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Carfentanil Overdoses On the Rise


Ambulance carrying carfentanil overdose victim in the rain
Carfentanil is 10,000 times more potent than morphine, and carfentanil overdose deaths are on the rise.

Carfentanil, also known as carfentanyl, is a synthetic opioid related to morphine, heroin and fentanyl. It is one of the strongest opioids in commercial production, and it’s becoming more and more common on the street. But, what exactly is carfentanil and why are carfentanil overdose deaths on the rise? The answer is more complex than you might think.

What is Carfentanil?

Carfentanil was created in 1974 and was intended to be used as a general anesthetic for treating large animals. Carfentanil works in much the same way as fentanyl, attaching to special regions in the brain where it reduces or eliminates sensations of pain. While carfentanil is perfectly safe to use for its intended purpose on large animals, it is often deadly when illegally used by humans. That’s because carfentanil also impairs our ability to breathe, leading to a complete shutdown of the respiratory system.

Why do People Use Carfentanil if it’s so Deadly?

Some experienced opioid addicts intentionally seek out more powerful synthetic opioids like carfentanil to compensate for their increased tolerance levels. Other people may come to inadvertently ingest carfentanil because it was mixed into the heroin they thought they were getting. Sadly, no matter how a user comes into contact with this dangerous chemical, the outcome is often the same – overdose or death.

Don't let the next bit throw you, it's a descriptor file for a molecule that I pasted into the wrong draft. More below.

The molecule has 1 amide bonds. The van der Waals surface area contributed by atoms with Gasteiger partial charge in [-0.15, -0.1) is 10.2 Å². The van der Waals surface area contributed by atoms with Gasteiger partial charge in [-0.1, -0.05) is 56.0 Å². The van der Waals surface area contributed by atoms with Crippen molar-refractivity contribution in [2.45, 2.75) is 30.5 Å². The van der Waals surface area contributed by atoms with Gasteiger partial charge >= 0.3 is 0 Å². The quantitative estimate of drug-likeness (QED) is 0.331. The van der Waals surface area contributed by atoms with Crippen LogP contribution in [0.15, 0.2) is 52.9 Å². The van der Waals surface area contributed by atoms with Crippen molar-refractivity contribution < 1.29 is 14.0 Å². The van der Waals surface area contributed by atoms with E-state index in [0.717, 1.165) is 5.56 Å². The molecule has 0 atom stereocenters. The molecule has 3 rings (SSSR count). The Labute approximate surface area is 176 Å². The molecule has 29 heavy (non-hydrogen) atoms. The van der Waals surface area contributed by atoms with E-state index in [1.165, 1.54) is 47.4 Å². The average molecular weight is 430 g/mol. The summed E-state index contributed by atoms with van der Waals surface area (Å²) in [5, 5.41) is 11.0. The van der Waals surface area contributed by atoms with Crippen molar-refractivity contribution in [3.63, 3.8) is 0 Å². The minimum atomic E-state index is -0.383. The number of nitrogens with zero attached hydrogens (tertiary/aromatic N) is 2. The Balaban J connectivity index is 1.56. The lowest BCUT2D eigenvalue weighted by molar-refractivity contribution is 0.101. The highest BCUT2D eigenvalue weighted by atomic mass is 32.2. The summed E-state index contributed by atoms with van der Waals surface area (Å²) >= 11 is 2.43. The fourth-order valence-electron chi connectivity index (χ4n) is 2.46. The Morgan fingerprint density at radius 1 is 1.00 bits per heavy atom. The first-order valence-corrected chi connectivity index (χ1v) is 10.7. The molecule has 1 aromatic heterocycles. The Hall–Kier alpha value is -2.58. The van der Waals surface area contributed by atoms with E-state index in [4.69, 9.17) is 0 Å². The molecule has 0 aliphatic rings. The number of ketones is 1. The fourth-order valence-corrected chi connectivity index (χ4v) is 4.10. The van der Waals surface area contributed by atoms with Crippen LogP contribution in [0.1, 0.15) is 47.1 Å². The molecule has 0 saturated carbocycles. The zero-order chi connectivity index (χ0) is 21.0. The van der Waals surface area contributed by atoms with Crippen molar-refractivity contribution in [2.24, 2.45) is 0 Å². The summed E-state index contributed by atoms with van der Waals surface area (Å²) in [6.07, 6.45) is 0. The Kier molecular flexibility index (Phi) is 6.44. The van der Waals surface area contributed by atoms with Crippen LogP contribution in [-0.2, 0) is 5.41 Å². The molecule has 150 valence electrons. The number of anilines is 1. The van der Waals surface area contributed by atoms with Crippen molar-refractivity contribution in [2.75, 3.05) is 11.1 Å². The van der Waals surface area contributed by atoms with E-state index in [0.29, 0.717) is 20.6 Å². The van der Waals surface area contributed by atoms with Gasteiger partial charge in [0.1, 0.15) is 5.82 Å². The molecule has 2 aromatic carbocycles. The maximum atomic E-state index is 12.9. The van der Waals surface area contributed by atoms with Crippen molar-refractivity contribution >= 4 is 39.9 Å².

How to Check for Carfentanil Overdose

Knowing what to look for during a potential opioid overdose could help you save a life. Like heroin overdose, carfentanil overdose symptoms include three hallmark warning signs. Here’s how to tell if someone is likely experiencing an opioid overdose due to carfentanil:
1. Observe the individual’s pupils, opening them by hand if necessary. During a carfentanil overdose, a victim’s pupils will shrink to a pinpoint.
2. Check for consciousness. Even if the individual’s eyes remain open, he or she may not be conscious.
3. Monitor breathing rate. Take note if breathing slows, stops completely or seems unusually labored.
People who are overdosing on carfentanil or any other opioid need help immediately. If you observe the above warning signs, call 911 immediately.

Get Help for Opioid Addiction at The Raleigh House

The Raleigh House was created to be different from your typical opioid drug rehab center. Our facility offers a welcoming environment that influences our clients to stay longer, which leads to successful results. If you or someone you care about is struggling with opioid addiction, we can help. Learn more about our addiction recovery program or find out if your insurance provider is accepted. Don’t wait.

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